Charles Cornwallis, 1st Marquess Cornwallis: A Loyal Instrument of Government

Document of the Day: Barchives exploredy Hugh Murphy, Maynooth University Library

One of the more interesting characters of influence in Ireland at the start of the nineteenth century is Charles Cornwallis, 1st Marquess Cornwallis (31 December 1738 – October 1805[1]), who served as both Lord Lieutenant and Commander in Chief from 1798-1801. Maynooth University Library has twenty-two of his letters in the Littlehales Archive and they provide a fascinating insight into a figure who played a central role in both the 1798 Rising and the Act of Union. As recently installed Commander in Chief, Cornwallis moved swiftly to suppress the Rising, but he was noted for his fairness, allowing pardons for many of the participants and censuring those groups of militia, yeomanry or regulars who were overly zealous in their reprisals.

First Marquis of Cornwallis
Portrait of Charles Cornwallis, 1st Marquess Cornwallis, by John Singleton Copley, c. 1795

In conjunction with Viscount Castlereagh, it fell to Cornwallis to ensure the passage of  the Act of Union, which he delivered in January 1801 having, with Castlereagh, ensured that it was “written up, spoken up, intrigued up, drunk up, sung up and bribed up”[2]. One of the key promises made in this process was that a union would make Catholic Emancipation an inevitability and the evidence suggests that Cornwallis believed this most sincerely.  He had not however counted on the intransigence of his monarch, George III, who declared himself utterly against such a move; an action which resulted in the fall of Pitt’s government in London and which also ensured that emancipation could not be considered for a political generation.

 

Cornwallis felt this most bitterly and resigned his post. In a letter to his incumbent successor, the Earl of Hardwicke, he referred to his original desire to assume the post simply for the duration of the Rising. He states:

“The danger of the moment could alone have prevailed upon me to undertake the arduous task and it was always my intention to return as soon as tranquillity & order were tolerably re-established”.

However, Cornwallis subsequently notes that he felt obligated to not only deliver the Union, but to do so in a way that reinforced this model with the “admission of the Catholics to the full enjoyment of all the privileges which were possessed by their Protestant Fellow Subjects”.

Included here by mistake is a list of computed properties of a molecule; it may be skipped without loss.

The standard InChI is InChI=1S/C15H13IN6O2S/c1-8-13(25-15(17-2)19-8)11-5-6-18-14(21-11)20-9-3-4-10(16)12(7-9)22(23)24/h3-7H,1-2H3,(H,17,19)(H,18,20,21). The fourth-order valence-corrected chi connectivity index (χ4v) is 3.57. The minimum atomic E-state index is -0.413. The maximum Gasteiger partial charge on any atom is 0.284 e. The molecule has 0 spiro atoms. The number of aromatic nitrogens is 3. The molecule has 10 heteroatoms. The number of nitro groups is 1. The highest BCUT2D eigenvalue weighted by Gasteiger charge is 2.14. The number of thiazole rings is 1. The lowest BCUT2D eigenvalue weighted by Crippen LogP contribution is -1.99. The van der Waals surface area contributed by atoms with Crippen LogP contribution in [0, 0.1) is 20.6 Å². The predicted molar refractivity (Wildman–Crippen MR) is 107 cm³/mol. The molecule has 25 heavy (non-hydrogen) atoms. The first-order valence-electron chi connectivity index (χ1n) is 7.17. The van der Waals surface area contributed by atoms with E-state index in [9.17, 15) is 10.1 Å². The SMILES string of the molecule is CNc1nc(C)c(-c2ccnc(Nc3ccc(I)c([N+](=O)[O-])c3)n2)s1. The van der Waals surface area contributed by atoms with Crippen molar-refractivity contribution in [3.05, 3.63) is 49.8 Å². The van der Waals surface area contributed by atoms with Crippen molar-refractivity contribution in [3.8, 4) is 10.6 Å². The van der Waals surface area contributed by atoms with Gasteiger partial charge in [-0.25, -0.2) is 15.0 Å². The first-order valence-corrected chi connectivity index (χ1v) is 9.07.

Detail from letter to Earl of Hardwicke
Detail from the letter from Cornwallis to the Earl of Hardwicke

Ruefully, he admits that such a hope has either been “totally defeated” or significantly postponed and he now wishes to retire.

Cornwallis, ever the loyal instrument of government (even when disagreeing with its actions), further notes to Hardwicke that he has “taken every means and I flatter myself with considerable effect to soothe the Catholics & to impress upon their minds that it is only by a temperate and loyal conduct that they can hope for future favour”.  That he had some credibility with many sections of the Catholic community will have made sure that this advice was listened to, at least for a time.

Letter to Earl of Hardwicke
Letter from Charles Cornwallis, 1st Marquess Cornwallis, outgoing Lord Lieutenant, to his incumbent successor, the Earl of Hardwicke, 28 February 1801

The letter is part of the Littlehales Archive in Maynooth Library, and offers a poignant insight into an honourable man, for whom the Union and its aftermath counted as a bitter and personal blow.

An exhibition of a selection of documents from the Littlehales Archive is running in Maynooth University Library from 20-26 November as part of the Explore Your Archive campaign for 2017. For further details please contact: library.specialcollections@mu.ie

 

[1] see Oxford Dictionary of National Biography, Oxford University Press, 2004; online edn, Sept 2011 [http://www.oxforddnb.com/view/article/6338, accessed 25 Oct 2017]

[2] Connolly, S. J. “Reconsidering the Irish Act of Union.” Transactions of the Royal Historical Society, vol. 10, 2000, p. 399

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